Third-level students are one of the many groups within society who have been forced to make compromises in the wake of the coronavirus outbreak. Yes, our social lives have been significantly curtailed. But even more costly than that has been the loss of months of in-person teaching – with no clear path to its return.
With colleges due to come back before the end of September, we are still none the wiser as to how many hours of in-person teaching we will have. This level of uncertainty is destabilising, and it makes the prospect of parting with €3,000 for registration fees even less attractive than usual.
Earlier this week, Minister for Education Norma Foley disappointed students by reassuring third-level institutions that they could still charge students full fees this year, despite the inevitability of online learning. If Foley was hoping to ingratiate herself with Ireland’s very hard-done-by cohort of third-level students, she failed spectacularly.
While a more tactful approach might have been for her to express sympathy for them and encourage colleges to be charitable this year, she chose instead to empower institutions to charge the same money for delivering what will undoubtedly be a sub-par learning experience. Trinity has yet to respond to Foley’s statement, but its well-documented reputation for putting commercial interests ahead of student concerns suggests that it almost certainly will charge us full fees this year.
When I decided to come to Trinity, I could never have imagined that my final year would be spent in my bedroom, squinting at slides shared by a lecturer over a Zoom webinar
When I decided to come to Trinity, I could never have imagined that my final year would be spent in my bedroom, squinting at slides shared by a lecturer over a Zoom webinar. It feels like I had tickets to see my favourite band and the gig was cancelled due to coronavirus, but the act has opted to livestream their set instead of giving us all the refund we were expecting. Now, I have lost not only money, but respect for my favourite band.
It will be hard not to feel the same way toward Trinity if it opts to charge us full fees for online learning this year. The romantic plans I may have had to interact more confidently in seminars and lectures this year have been scuppered and I still have to pay €3,000 to watch lectures from home at double speed.
The government will likely tout the Free Fees Initiative – whereby the Department of Education and Skills picks up the tab for tuition so students do not have to – as proof that they’ve got our backs. It’s true that without the initiative, Irish students would face a much heftier tuition bill each year. But €3000 is still a lot of money. I know as well as anyone that it takes many hours of working minimum wage over summer to save this much. With the retail and hospitality sectors still reeling from the cost of lockdown closures, a lot of students struggled to get summer jobs this year, adding yet another complication to their uncertain path back to college this September.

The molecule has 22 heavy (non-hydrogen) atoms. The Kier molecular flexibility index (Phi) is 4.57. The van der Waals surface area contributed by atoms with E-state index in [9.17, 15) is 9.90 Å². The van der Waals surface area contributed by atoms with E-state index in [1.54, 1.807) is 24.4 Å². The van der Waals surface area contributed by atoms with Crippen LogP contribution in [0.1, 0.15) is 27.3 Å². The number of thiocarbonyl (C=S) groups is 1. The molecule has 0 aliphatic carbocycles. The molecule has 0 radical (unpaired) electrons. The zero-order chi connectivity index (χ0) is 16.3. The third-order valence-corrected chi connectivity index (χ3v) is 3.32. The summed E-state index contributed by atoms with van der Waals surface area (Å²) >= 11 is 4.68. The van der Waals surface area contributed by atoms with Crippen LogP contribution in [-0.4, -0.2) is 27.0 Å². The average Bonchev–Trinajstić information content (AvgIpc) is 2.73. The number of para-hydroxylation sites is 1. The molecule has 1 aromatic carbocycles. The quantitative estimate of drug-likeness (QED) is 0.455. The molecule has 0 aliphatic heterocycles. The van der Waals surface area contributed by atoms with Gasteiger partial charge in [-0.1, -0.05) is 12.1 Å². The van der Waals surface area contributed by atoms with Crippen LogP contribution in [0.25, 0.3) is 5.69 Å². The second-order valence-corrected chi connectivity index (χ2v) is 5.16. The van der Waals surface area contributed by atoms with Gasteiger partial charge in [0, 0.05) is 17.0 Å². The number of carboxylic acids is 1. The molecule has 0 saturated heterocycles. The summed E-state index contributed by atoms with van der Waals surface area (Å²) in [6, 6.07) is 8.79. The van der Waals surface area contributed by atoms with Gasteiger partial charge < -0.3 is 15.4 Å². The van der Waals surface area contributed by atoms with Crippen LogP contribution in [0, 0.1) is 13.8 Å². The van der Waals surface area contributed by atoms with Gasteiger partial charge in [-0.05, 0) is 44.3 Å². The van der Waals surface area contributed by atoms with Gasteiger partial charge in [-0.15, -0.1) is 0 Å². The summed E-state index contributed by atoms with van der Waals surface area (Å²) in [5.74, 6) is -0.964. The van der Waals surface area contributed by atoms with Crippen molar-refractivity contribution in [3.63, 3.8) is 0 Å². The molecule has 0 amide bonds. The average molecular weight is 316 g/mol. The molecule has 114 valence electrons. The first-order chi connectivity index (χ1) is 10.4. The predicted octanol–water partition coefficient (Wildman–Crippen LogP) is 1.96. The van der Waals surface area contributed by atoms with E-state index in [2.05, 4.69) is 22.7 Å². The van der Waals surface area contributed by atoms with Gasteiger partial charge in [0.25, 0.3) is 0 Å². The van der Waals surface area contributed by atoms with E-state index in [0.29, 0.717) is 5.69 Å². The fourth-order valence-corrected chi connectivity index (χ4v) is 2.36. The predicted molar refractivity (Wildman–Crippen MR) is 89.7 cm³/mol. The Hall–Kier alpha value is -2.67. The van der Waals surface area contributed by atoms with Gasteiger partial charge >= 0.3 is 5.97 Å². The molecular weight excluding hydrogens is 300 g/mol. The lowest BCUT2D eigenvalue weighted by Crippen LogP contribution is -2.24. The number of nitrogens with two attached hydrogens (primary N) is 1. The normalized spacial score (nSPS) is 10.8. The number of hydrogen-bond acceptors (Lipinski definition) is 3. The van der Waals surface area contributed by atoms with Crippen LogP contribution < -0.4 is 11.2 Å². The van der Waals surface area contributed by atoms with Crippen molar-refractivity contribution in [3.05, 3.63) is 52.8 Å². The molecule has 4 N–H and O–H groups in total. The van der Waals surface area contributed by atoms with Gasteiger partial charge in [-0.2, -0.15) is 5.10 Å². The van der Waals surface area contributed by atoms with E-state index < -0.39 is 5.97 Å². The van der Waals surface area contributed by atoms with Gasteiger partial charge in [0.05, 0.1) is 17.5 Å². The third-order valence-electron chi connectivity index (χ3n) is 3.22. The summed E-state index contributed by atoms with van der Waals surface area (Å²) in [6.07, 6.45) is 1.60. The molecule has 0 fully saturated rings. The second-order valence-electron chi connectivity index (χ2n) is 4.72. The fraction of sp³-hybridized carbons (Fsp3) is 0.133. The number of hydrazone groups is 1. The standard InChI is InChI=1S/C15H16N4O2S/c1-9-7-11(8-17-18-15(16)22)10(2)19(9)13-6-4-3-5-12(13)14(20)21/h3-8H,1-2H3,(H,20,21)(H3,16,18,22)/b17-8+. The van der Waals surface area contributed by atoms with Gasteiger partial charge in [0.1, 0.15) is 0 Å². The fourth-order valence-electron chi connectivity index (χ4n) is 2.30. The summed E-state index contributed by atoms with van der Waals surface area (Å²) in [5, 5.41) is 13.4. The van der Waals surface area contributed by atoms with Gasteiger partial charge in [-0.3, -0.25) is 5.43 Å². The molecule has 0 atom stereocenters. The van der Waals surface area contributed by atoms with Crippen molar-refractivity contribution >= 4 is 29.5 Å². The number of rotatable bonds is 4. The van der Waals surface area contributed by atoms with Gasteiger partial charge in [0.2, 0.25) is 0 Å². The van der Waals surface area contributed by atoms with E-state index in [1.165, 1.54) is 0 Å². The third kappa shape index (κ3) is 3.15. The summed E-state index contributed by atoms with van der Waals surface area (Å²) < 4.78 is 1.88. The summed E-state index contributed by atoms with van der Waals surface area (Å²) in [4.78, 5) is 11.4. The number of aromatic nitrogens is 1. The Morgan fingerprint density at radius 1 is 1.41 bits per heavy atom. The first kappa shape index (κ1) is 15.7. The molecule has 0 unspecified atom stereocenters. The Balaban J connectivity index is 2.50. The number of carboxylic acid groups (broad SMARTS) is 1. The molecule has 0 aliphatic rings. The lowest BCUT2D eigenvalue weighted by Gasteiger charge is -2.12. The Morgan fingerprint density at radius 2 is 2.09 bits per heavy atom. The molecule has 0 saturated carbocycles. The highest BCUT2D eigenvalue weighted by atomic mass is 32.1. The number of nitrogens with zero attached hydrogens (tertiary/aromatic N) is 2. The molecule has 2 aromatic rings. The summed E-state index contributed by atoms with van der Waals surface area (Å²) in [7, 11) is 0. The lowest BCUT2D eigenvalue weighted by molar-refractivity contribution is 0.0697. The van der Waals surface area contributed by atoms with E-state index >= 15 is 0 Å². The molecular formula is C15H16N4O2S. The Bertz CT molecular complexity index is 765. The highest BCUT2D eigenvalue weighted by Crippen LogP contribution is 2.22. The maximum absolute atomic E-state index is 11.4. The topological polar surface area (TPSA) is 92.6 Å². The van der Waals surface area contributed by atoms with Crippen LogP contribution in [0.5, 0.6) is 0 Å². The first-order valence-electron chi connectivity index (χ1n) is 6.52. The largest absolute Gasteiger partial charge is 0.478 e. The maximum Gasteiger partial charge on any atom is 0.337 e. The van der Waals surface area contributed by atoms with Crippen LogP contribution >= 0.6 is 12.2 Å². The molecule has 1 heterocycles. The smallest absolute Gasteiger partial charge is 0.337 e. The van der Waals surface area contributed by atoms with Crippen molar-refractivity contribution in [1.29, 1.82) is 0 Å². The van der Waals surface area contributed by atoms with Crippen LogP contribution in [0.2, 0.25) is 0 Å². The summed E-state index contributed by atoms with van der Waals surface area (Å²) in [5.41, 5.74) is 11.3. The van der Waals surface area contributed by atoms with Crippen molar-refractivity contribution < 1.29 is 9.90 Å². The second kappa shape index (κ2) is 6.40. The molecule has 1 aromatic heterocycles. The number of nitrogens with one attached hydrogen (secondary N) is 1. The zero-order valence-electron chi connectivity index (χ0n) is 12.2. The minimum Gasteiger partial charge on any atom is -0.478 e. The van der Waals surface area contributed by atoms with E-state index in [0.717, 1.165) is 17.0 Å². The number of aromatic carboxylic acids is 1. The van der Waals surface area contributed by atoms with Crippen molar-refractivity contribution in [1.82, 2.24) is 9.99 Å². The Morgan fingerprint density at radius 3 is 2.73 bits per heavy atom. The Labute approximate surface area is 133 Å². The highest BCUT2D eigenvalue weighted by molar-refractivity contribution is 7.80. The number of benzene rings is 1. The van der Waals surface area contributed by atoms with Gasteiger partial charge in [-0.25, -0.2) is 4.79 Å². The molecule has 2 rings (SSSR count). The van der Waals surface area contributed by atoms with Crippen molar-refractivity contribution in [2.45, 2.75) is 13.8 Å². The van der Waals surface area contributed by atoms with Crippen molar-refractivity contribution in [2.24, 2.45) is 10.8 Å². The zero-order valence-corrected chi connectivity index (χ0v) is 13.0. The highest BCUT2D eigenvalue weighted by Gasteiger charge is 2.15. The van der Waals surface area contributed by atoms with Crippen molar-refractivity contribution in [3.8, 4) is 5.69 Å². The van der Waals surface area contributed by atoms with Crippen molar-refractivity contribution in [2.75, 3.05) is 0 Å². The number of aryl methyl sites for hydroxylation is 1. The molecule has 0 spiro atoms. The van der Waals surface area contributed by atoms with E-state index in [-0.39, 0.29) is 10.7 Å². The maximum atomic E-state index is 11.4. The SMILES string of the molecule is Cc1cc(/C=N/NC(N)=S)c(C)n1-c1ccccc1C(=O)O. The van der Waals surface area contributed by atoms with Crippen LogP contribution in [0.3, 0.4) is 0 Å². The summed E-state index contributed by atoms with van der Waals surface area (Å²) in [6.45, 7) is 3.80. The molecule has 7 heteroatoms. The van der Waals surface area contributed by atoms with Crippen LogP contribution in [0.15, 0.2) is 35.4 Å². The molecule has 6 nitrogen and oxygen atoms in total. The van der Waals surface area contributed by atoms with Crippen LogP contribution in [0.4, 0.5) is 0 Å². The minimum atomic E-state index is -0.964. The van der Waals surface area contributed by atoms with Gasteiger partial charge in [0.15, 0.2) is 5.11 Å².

Foley’s statement was followed by a more promising tone from Minister for Higher Education Simon Harris, who agreed that registration fees in Ireland are “too high”. While this is welcome, many will see through it as nothing more than a thinly veiled attempt by him to get in the good books of the group whose reactions to his work will determine the overall success of his new portfolio.
In light of this, the “good cop, bad cop” routine played by ministers Harris and Foley this week is unlikely to inspire the confidence or goodwill of frustrated students, for whom the pandemic has cost the most formative years of their adolescence. This sentiment was captured by Union of Students in Ireland (USI) President Lorna Fitzpatrick, who implored the government to show leadership and enforce an “immediate reduction” in fees.
With the retail and hospitality sectors still reeling from the cost of lockdown closures, a lot of students struggled to get summer jobs this year, adding yet another complication to their uncertain path back to college this September
It remains to be seen how Trinity College Students’ Union (TCDSU) will respond to these developments. Let us not take the empty words of Simon Harris this week, promising to “look at” the issue of student fees over his term as minister, at face value. Past campaigns, including Take Back Trinity in 2018, have proven just how effective Trinity’s student activist community can be in winning concessions from College.
A 2017 report by the European Commission found that even with the Free Fees Initiative in effect, Irish third-level students are paying the second-highest fees in Europe. This is enough to raise eyebrows even in ordinary times. But with an accommodation crisis in full swing and an impending recession on the horizon, the imposition of full fees on an already-stretched student body is all the more galling. If ever there was a time for College to show compassion to its students, it is the onset of a global life-altering pandemic.